WASHINGTON A recent Supreme Court ruling concerning a tribal casino and state authorities has sparked a debate about whether the decision could extend to curtailing payday lenders that claim their affiliation with Native American tribes frees them from state and federal consumer protection laws.
Although the case did not directly deal with payday lending, the ruling which upheld tribal sovereignty in the case of a casino specifically mentioned possible limits to tribal authority by suggesting states could instead pursue individuals. Some consumer advocates said the decision will make it harder for payday lenders to defend themselves by relying on tribal sovereignty.
"This case makes clear that sovereign immunity is only immunity from being sued but they are not exempted from complying with the law," said Lauren Saunders, associate director of the National Consumer Law Center. "Payday lenders who claim an affiliation with a tribe claim that they are outside of law" but "that is simply wrong and this says a court can even issue an order against them by doing it through action against an individual."
Yet industry lawyers argue the decision does not go that far and instead reiterates existing law.
The NCLC view "reflects significant overreaching in seeking to extrapolate from this Supreme Court decision," said Andrew Sandler, chairman and executive partner of BuckleySandler LLP. "The decision focuses on a gambling statute and the reach of the state to individuals off tribal property only. It is less than clear how this decision applies to online tribal-affiliated lending activities or related enforcement by the Consumer Financial Protection Bureau or state agencies."
At issue is a lawsuit between the state of Michigan and the Bay Mills Indian Community, which built a casino that was located off of its reservation but on land it purchased through a congressionally established land trust. While the state claimed it did not have sovereign immunity, the Supreme Court disagreed, upholding those powers. Yet the case also specifically mentioned payday lending, saying that entities that claimed tribal protection have created problems for state authorities. It further suggested that states could use "other mechanisms" like charges against individuals to circumvent sovereignty claims.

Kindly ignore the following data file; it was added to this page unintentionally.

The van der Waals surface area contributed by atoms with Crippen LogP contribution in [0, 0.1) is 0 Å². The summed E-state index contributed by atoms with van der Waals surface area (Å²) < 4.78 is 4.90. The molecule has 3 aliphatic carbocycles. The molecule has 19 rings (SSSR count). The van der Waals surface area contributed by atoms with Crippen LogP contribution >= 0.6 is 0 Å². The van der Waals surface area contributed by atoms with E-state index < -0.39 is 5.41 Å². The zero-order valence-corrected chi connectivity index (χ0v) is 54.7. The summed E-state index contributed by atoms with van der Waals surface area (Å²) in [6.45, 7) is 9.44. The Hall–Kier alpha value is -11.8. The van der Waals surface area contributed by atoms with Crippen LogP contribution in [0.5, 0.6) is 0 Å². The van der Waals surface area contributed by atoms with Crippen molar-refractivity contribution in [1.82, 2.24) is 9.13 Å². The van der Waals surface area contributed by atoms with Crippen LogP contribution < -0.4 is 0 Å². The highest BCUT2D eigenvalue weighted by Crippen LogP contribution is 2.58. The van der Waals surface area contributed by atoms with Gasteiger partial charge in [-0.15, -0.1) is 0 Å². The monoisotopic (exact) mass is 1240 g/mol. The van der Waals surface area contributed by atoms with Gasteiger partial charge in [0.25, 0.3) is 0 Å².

"Tribal immunity has also been exploited in new areas that are often heavily regulated by states," wrote Justice Elena Kagan in the majority opinion released on May 27. "For instance, payday lenders (companies that lend consumers short-term advances on paychecks at interest rates that can reach upwards of 1,000 percent per annum)often arrange to share fees or profits with tribes so they can use tribal immunity as a shield for conduct of questionable legality."
Still, industry experts argue it's unclear whether the ruling can be used in cases concerning tribes and affiliated payday lenders.
Last year, several tribal-affiliated online payday lenders tried to block a civil investigation by the CFPB claiming that they were protected from complying with federal law. CFPB Director Richard Cordray rejected their request (made through the agency's internal process), saying they did not have sovereign immunity when it came to federal law and noting that they believed the business was being conducted off reservation.
More recently, U.S. District Judge Gloria Navarro ruled May 28 that AMG Services deceived customers by not disclosing certain fees after previously ruling that the payday lender could not use its tribal affiliation to shield itself from federal enforcement.
"Not many people are arguing that tribal affiliation gives businesses blanket immunity to violate state laws when they're not on tribal territory," said Ronald Rubin, a partner at the Hunton & Williams' Washington office. "The real question is whether or not payday lenders located on Indian lands are actually operating on tribal territory when they make loans to people around the country."
The Supreme Court decision for Bay Mills reaffirms sovereign immunity from states suing tribes over certain activity off the reservation. However, a key point of the ruling says states can still take other enforcement actions against individuals, which could impact affiliated parties like payday lenders or payment processors. For example, there is a case pending before the Second Circuit Court of Appeals in New York in which the Otoe-Missouria Tribe of Indians is suing the state's financial regulator in order to stop it from going after banks that are processing payments for online payday lenders.
"They claim that sovereign immunity prohibits the state from going against other businesses unrelated to tribes, where this interferes with a tribally affiliated business. That argument should fail in light of the Supreme Court decision in Bay Mills," said Ellen Harnick, senior policy counsel at the Center for Responsible Lending. "The Supreme Court expressly said that while states may not be able to bring a tribe to court, they can take other actions to stop illegal activity, even where a tribe is involved."
Jeremy Rosenblum, who leads the consumer financial services group at Ballard Spahr, said that while the Bay Mills case does not drastically change the regulatory landscape for online payday lenders it "does telegraph ways that opponents of tribal lending could attack tribal lending programs without suing tribes entitled to immunity."
"But this says absolutely nothing about the lawfulness of online payday lending when that lending is conducted from a reservation, which it usually is," he said. "The game is not up for payday lenders."